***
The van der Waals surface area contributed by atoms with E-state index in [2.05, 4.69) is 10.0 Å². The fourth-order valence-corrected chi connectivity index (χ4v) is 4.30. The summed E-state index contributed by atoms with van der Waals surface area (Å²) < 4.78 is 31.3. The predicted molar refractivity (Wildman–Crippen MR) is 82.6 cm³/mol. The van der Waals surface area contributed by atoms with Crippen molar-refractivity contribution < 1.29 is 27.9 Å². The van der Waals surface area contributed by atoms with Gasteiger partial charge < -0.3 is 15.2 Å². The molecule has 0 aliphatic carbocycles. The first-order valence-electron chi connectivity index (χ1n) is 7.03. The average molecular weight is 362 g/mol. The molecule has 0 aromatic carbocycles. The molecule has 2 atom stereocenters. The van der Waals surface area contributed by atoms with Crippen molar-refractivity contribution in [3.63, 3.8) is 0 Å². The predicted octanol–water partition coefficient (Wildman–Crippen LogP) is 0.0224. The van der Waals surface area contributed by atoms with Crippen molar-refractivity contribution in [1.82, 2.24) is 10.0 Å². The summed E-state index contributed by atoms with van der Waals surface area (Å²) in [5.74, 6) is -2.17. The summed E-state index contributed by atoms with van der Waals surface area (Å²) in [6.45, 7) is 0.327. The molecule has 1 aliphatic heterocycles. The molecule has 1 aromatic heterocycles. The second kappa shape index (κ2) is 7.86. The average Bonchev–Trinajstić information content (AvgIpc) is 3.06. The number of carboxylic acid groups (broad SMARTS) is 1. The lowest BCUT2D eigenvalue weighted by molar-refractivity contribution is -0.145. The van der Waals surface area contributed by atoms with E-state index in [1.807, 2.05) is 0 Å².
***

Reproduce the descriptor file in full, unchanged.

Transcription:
The van der Waals surface area contributed by atoms with E-state index in [2.05, 4.69) is 10.0 Å². The fourth-order valence-corrected chi connectivity index (χ4v) is 4.30. The summed E-state index contributed by atoms with van der Waals surface area (Å²) < 4.78 is 31.3. The predicted molar refractivity (Wildman–Crippen MR) is 82.6 cm³/mol. The van der Waals surface area contributed by atoms with Crippen molar-refractivity contribution < 1.29 is 27.9 Å². The van der Waals surface area contributed by atoms with Gasteiger partial charge < -0.3 is 15.2 Å². The molecule has 0 aliphatic carbocycles. The first-order valence-electron chi connectivity index (χ1n) is 7.03. The average molecular weight is 362 g/mol. The molecule has 0 aromatic carbocycles. The molecule has 2 atom stereocenters. The van der Waals surface area contributed by atoms with Crippen molar-refractivity contribution in [3.63, 3.8) is 0 Å². The predicted octanol–water partition coefficient (Wildman–Crippen LogP) is 0.0224. The van der Waals surface area contributed by atoms with Crippen molar-refractivity contribution in [1.82, 2.24) is 10.0 Å². The summed E-state index contributed by atoms with van der Waals surface area (Å²) in [5.74, 6) is -2.17. The summed E-state index contributed by atoms with van der Waals surface area (Å²) in [6.45, 7) is 0.327. The molecule has 1 aliphatic heterocycles. The molecule has 1 aromatic heterocycles. The second kappa shape index (κ2) is 7.86. The average Bonchev–Trinajstić information content (AvgIpc) is 3.06. The number of carboxylic acid groups (broad SMARTS) is 1. The lowest BCUT2D eigenvalue weighted by molar-refractivity contribution is -0.145. The van der Waals surface area contributed by atoms with E-state index in [1.807, 2.05) is 0 Å².